Audit exposes possible theft from CSUF box office

The disappearance of about $58,000 from the Clayes Performing Arts Center box office was “likely the result of criminal activity,” according to an investigative audit released by California State University in August.

On Friday, President García would not comment on the specifics of the report, calling it a personnel issue.

“The individual who is alleged to have done this … no longer works here,” García said. “The police will take care of any criminal action that must be taken care of, but we do have processes and procedures in place so this will never happen again.”

The report shows that $58,694 was received by the box office but never delivered to Auxiliary Services Corporation for deposit. ASC provides accounting services on campus.

Clerical Error

In May of 2012, College of Arts staff noticed financial discrepancies within the department. They initially concluded a clerical error and began revising cash-handling processes.

In January, an overdrawn account revealed that the mishandling was more serious than a clerical error.

In total, $58,694 never made it to ASC: $45,011 in cash and $13,683 in checks.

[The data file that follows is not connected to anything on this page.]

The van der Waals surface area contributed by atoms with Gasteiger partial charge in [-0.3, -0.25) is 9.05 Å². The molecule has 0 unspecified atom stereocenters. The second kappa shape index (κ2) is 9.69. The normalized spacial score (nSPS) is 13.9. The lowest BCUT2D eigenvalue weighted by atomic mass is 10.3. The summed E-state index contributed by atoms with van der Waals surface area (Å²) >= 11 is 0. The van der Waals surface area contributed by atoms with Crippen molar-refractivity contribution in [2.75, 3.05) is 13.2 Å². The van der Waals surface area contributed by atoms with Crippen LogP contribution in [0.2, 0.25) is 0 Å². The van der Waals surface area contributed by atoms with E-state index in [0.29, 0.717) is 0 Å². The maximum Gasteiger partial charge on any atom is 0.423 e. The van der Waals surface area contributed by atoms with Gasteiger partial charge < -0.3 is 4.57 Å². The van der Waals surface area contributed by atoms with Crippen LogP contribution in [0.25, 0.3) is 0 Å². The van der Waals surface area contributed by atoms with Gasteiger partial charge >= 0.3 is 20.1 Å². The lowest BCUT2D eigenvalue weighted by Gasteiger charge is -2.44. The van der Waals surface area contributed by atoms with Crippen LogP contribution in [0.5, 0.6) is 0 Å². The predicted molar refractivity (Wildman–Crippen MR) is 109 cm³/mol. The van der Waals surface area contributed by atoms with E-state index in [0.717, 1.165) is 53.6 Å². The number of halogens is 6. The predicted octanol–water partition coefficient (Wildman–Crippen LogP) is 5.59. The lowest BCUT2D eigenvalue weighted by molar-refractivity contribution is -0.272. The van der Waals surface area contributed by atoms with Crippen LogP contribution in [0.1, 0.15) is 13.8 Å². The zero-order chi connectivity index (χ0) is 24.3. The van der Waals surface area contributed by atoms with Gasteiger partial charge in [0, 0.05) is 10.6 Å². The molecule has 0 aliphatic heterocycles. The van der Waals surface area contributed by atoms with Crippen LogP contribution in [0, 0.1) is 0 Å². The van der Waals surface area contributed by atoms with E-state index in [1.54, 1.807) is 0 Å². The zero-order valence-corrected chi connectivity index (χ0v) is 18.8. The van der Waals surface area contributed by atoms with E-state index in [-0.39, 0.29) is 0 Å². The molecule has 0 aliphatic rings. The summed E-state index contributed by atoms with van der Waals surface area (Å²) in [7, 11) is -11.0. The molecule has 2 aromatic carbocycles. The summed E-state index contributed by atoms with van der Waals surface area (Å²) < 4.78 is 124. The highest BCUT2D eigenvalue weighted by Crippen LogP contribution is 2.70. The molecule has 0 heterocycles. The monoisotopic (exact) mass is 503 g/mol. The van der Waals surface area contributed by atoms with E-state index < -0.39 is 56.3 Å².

That same month, García wrote to California State University Chancellor Timothy White requesting an audit, which he requested of the Office of the University Auditor in February.

The investigation revealed a variety of shoddy money-handling practices between the box office and the ASC.

Auditors noted that over a two-and-a-half month period, the deposits for 14 shows sat undeposited for inappropriately long lengths of times.

CSU guidelines dictate that deposits happen at least weekly, or when collections exceed $500.

The audit recommended that the university overhaul cash handling procedures, which García said has been completed.

During the period studied, November 2011 to November 2012, box office employees counted the money that came in, then carried it by hand to the ASC.

ASC staff would verify the total by noting the amount written on the envelope by the box office. ASC staff did not open the envelopes to count the cash, according to the audit.

Box office was given a receipt using the amount written on the envelope and the cash was then deposited in the bank.

However, in May 2012, one of the departments reported that an Interdepartmental Transfer (IDT) form was not properly filed.

The box office was not immediately processing IDTs that transferred money to the other departments within the College of Arts.

When the buildup of IDTs was finally processed, the box office account did not contain enough money to cover the transfers.

This tipped off the director of marketing and patron services for the College of Arts, who then uncovered other problems.

Specifically, the IDTs lacked important details and backup documentation.

A new system was introduced which required IDTs to be backed up with documentation and processed in a more timely manner.

Account Overdrawn

In January 2013, an overdrawn ASC deposit account prompted the director to compare sales revenues to deposits to the ASC.